For many, we enter fields of endeavor, whether personal or professional, with high aspirations. Most never begin a project or game they don’t intend to complete, master or win. One of the keys to success, though, can often be linked back to the coaching one receives along the journey. For myself, I have been blessed to be a part of many winning organizations,with amazing coaches, through athletics in high school and at Lakeland College. But also more recently, in entrepreneurship with the LIFE business powered by LIFE training. Richard, my husband, and I were talking this evening about some areas where we want to grow and to help others. I was reminded of the times, not only when I was playing, but later as time passed, when I was coaching. It was a very difficult role for me for many reasons, but one was because I was used to being able to jump out on the floor, when I had the opportunity, and personally do something about what was going on. I received coaching and then would do my best to execute,my former opponents, teammates and coaches could argue the effectiveness of that execution, but the point remains that as a member of a team you can physically DO something to directly impact the outcome. As a coach, the role changes. And whether on the court, field, or mat it is no longer an option to go and do-now the game is to equip, guide and inspire. Coaching in the classroom and the field of business follow much the same principles.
The main idea we were discussing was that, as a basketball coach, while still playing a part on the team I never once considered stepping foot on the court during a game to make a free throw for a player whose shooting percentage was lower than mine. My role was to lead. I have often heard Orrin Woodward, an undeniably successful leader, author and life coach, say “Do only the things that only you can do.” I have heard others share, never do for someone what they can do for themselves.
For me, the difficulty to follow this advice is rooted in multiple areas. I was used to being a performer on the team directly and in a coaching capacity I had to work to equip other performers with skills I could demonstrate in front of them in practice and answer questions about, but it takes relinquishing control to allow them the opportunity to succeed or fail on their own merit. Not being in control can be hard. When you take this off the court where there is no referee there to stop you, it can be easier to jump in and do and maintain control rather than to grow oneself or develop the skill set to equip and inspire others. In the short-term, the job or task looks done, the team or organization may even experience success on the surface, you may be heralded or recognized for saving the day, but ultimately no one can move forward because still only one person is necessary and convinced they can complete the task and will always therefore be required to be there to do it. I look at players on business teams where the coach is always willing to step in and do what needs to be done or in classrooms where I saw the teacher do for a student in order to “help” them get a better grade and those players and students confidence and skill would never grow. There is something to be said for being in the trenches with your teams, but personal confidence, competency and knowledge that ones contribution is needed for the team to succeed grow when people are inspired to action and allowed to do the tasks, however poor the execution, with their coach alongside them to plan, course correct, encourage, and adjust over time.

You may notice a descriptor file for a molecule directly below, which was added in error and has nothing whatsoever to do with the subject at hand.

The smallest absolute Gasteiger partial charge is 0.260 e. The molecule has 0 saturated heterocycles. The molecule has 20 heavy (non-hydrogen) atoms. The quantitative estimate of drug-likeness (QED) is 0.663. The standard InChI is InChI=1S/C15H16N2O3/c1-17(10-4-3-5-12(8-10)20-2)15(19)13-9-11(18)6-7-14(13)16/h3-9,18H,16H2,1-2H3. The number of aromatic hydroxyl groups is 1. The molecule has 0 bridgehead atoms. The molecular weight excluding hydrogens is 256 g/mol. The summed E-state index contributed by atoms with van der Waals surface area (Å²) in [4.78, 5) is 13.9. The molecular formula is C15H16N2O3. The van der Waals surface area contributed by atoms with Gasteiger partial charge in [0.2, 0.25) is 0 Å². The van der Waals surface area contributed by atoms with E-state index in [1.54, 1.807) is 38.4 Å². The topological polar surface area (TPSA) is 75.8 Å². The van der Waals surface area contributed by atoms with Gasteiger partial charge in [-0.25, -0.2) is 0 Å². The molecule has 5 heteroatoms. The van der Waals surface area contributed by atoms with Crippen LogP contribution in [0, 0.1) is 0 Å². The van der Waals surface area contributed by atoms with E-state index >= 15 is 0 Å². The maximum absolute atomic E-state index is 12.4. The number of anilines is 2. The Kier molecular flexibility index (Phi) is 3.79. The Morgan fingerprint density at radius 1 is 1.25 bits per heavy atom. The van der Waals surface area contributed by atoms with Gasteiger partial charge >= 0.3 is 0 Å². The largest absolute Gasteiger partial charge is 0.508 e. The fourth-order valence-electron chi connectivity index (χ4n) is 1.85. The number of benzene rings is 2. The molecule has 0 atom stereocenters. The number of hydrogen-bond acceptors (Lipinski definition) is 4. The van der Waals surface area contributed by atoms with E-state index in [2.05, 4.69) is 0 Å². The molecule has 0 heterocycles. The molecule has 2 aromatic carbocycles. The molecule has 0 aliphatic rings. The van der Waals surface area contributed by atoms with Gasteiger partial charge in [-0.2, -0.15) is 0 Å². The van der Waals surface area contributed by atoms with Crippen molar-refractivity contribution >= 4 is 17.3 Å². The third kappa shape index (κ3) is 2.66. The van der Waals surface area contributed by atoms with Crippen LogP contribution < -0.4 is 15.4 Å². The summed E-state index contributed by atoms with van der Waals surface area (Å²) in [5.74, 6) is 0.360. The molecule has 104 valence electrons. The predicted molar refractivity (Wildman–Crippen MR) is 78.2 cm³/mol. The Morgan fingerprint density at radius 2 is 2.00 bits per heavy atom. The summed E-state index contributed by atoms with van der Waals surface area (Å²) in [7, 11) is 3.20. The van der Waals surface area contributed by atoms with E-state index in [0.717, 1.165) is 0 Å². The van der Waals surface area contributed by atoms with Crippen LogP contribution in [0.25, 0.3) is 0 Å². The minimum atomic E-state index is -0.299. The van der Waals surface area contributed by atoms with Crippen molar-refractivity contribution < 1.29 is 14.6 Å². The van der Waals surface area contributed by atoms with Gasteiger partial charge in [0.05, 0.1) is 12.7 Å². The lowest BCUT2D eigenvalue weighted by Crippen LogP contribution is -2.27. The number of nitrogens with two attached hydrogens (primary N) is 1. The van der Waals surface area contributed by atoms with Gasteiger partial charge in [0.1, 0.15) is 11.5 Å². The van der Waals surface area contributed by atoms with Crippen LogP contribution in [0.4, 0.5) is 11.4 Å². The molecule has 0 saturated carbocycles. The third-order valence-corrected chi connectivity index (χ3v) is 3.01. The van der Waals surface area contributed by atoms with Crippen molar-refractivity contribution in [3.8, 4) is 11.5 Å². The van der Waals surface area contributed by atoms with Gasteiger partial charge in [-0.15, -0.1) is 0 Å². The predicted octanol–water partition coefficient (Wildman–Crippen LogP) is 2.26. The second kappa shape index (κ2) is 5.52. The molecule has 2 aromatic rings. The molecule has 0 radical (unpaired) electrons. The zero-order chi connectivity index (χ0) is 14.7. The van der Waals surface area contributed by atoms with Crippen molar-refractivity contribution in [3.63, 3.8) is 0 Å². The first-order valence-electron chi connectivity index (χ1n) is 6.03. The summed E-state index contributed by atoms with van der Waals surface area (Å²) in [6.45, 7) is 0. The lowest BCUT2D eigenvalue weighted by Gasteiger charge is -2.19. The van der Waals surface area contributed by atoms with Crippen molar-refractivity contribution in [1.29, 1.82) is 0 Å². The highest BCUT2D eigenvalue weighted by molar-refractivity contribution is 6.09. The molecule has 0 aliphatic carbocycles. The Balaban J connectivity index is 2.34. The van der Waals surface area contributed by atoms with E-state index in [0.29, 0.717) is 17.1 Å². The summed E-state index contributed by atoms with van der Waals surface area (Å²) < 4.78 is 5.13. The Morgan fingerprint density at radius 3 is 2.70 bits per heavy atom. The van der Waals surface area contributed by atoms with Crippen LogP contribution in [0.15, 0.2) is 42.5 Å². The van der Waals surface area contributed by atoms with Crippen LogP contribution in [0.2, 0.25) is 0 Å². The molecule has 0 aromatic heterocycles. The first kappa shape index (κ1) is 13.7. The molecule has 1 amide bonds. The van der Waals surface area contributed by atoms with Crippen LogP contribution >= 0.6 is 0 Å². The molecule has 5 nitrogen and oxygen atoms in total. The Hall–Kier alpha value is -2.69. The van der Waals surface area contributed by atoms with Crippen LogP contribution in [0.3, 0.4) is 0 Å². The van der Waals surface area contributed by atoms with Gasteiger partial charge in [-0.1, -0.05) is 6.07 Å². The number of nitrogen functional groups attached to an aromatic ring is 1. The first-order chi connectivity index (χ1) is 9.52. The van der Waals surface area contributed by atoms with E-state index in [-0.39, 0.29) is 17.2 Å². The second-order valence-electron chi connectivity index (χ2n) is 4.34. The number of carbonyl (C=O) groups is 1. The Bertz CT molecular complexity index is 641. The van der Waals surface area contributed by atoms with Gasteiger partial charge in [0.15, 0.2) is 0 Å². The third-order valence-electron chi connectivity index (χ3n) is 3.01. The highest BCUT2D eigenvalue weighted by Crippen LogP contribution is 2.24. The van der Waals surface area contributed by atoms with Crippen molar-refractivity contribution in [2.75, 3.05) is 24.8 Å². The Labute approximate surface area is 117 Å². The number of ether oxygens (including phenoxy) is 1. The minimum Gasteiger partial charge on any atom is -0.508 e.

There are many other factors that play into this and that are required to move through the 5 levels of leadership that Woodward and Chris Brady discuss in their book, Launching a Leadership Revolution, but if the coach is always there to do the things that he is “trying” to teach others to do, eventually there is no need for the others and no one for the aspiring coach to lead.
I checked out some of the commonalities found in the winningest coaches and wanted to share them-they have certainly cemented some of my thoughts and shed light on areas where I can improve. Check it out:
1. Passion for what you do
4. Focus on the players, on and off the field: encouraging them to strive to beat their personal best and finding unique and genuine ways to communicate that.
When I look at Coach Nikki Forster, Coach April Arvan, Coach Jane Bouche, and coaches today in my life: Steve and Jamie Leurquin and Dan and Lisa Hawkins I see all of these four of these traits represented at a high level. I am thankful for their example and excited to continue the journey of learning to do what they have achieved mastery in, coaching and leading.